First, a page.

A leading mortgage broker has recently performed a detailed analysis of the buy-to-let sector and has concluded that investment in the market is still an attractive proposition.
Private Finance also noted that accessing necessary finance will prove to be the greatest challenge for amateur landlords looking to enter the sector.
The firm’s analysis accounted for the upcoming changes to the market, such as the reduction of higher rate tax relief and hikes in stamp duty, alongside the impact on house prices and yields.
In addition, the broker looked at the impact of the European Mortgage Credit Derivative and found that whilst these factors might have a negative impact, they are most unlikely to harm to market as a whole.
As part of its analysis model, Private Finance used an average buy-to-let situation in a typical town. The findings show that a potential 62% return on capital could well be an achievable goal. This is on the basis that the investment is held for at least five years, utilising a fixed-rate mortgage at 3.6% for the duration.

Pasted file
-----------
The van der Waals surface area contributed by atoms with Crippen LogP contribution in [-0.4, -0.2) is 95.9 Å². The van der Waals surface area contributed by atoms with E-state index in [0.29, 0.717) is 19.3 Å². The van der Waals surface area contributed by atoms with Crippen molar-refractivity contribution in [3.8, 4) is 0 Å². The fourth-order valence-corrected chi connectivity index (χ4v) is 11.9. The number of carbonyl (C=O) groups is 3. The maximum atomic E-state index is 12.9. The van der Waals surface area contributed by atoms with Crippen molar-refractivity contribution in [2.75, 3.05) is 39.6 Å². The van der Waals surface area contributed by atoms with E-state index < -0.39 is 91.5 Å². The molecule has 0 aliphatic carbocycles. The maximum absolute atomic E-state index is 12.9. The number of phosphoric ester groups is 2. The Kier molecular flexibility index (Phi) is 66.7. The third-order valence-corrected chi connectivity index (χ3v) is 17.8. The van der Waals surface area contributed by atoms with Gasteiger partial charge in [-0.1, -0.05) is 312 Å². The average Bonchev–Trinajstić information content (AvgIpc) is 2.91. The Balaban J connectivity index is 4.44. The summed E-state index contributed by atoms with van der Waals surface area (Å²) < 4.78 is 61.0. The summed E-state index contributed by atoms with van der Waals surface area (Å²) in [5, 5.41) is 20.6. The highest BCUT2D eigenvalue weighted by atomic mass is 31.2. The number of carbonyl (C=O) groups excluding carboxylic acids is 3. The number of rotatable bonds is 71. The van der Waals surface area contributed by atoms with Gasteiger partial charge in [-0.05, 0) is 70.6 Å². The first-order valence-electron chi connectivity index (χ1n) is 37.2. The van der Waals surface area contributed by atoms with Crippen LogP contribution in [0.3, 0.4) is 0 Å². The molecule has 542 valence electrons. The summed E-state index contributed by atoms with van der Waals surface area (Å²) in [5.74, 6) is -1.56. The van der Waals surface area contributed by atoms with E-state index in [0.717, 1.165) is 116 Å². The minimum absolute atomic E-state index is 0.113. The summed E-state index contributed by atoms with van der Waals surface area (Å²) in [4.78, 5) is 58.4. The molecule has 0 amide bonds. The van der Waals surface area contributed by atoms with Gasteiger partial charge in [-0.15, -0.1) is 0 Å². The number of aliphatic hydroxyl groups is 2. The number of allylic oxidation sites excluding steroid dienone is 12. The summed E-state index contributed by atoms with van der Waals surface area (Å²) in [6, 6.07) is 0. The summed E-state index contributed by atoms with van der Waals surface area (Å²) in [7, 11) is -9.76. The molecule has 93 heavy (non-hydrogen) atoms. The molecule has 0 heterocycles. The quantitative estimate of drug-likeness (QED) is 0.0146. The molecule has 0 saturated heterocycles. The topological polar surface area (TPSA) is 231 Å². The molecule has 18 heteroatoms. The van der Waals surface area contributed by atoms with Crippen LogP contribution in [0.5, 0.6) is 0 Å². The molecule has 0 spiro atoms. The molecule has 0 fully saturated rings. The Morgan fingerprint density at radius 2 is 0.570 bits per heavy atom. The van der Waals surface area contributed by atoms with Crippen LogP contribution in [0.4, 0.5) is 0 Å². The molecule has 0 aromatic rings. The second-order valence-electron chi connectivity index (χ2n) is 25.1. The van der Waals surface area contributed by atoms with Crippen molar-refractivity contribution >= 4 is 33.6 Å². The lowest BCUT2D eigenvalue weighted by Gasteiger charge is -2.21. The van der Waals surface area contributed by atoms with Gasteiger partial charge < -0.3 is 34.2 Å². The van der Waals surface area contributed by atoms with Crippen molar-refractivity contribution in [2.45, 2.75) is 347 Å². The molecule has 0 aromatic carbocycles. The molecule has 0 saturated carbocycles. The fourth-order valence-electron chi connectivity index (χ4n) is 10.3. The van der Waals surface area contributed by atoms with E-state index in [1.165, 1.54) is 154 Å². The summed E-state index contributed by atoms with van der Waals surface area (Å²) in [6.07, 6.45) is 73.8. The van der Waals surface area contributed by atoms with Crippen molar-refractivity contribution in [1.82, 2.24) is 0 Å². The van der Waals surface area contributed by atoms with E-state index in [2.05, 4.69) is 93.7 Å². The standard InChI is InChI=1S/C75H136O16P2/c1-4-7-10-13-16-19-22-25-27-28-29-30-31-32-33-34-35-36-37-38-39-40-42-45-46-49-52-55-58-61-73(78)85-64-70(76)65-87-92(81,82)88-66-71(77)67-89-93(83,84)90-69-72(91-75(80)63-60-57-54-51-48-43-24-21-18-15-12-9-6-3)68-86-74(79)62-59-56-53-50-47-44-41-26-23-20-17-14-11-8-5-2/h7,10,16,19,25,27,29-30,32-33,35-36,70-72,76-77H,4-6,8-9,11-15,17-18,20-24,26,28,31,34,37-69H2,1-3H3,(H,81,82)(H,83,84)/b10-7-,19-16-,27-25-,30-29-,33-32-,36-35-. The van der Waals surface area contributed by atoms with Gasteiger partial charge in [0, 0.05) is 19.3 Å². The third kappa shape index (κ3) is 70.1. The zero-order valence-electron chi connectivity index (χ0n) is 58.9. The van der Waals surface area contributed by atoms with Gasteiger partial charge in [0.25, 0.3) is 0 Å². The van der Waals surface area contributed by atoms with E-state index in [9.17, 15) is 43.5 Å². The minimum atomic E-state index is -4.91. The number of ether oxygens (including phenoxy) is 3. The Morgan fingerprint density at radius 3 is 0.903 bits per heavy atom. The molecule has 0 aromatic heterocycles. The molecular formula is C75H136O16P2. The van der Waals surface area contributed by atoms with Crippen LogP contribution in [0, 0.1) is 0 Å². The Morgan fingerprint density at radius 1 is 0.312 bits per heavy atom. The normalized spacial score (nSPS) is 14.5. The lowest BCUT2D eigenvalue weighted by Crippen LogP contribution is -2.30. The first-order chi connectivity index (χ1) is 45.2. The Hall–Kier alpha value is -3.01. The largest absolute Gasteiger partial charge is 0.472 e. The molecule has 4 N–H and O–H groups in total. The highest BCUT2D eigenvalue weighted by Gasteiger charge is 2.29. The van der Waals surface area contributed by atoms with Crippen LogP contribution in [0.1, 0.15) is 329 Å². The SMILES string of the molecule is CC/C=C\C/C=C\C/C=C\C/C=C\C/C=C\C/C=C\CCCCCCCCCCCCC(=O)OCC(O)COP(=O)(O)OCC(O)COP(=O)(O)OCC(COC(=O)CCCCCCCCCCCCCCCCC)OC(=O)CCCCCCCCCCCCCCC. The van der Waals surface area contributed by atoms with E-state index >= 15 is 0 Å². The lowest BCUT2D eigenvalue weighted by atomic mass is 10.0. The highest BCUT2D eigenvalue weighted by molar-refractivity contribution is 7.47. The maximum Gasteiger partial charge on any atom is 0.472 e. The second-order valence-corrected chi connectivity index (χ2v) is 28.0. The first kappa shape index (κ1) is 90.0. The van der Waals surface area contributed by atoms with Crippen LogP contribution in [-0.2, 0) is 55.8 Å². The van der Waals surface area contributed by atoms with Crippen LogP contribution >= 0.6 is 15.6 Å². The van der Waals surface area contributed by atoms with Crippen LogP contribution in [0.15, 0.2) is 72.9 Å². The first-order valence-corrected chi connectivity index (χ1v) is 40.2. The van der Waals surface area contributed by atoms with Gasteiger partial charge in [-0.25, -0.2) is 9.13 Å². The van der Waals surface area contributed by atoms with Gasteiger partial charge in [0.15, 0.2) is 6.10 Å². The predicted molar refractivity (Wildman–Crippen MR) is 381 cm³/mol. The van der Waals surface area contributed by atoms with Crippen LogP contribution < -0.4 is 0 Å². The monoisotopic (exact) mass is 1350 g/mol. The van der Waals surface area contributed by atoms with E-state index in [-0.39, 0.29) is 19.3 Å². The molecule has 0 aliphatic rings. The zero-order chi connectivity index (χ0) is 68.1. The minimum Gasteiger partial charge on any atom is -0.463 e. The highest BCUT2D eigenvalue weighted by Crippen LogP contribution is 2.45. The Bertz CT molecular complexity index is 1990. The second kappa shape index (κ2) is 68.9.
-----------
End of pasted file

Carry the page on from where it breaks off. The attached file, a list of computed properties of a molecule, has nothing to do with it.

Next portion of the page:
A number of industry commentators have noted that annual capital appreciation of up to 5% is achievable in some areas. However, Simon Checkley, managing director of Private Finance believes that a buy-to-let investment remains viable at a smaller rate of appreciation.
Checkley said that, ‘of course, these figures assume the full extent of the tax relief reduction and stamp duty hike so the short term returns could look more attractive if you are able to take immediate action and complete a purchase before 1 April 2016 when the increased stamp duty will appear.’
‘We are not underestimating the impact of the loss of higher rate tax relief of the increase of stamp duty on the market. What we are saying is that they are not necessarily deal brokers. There have been many protestations in recent weeks from concerned landlords as a result of the planned tax changes. What is less commonly recognised is that are still opportunities in this market if an investor makes a sound purchase subject to other underlying economic factors, ‘he continued.
Concluding, Checkley said that, ‘understandably, many landlords are claiming they will lose considerable sums of money as a result of these changes. However this does beg the question of the true viability of their original investment.’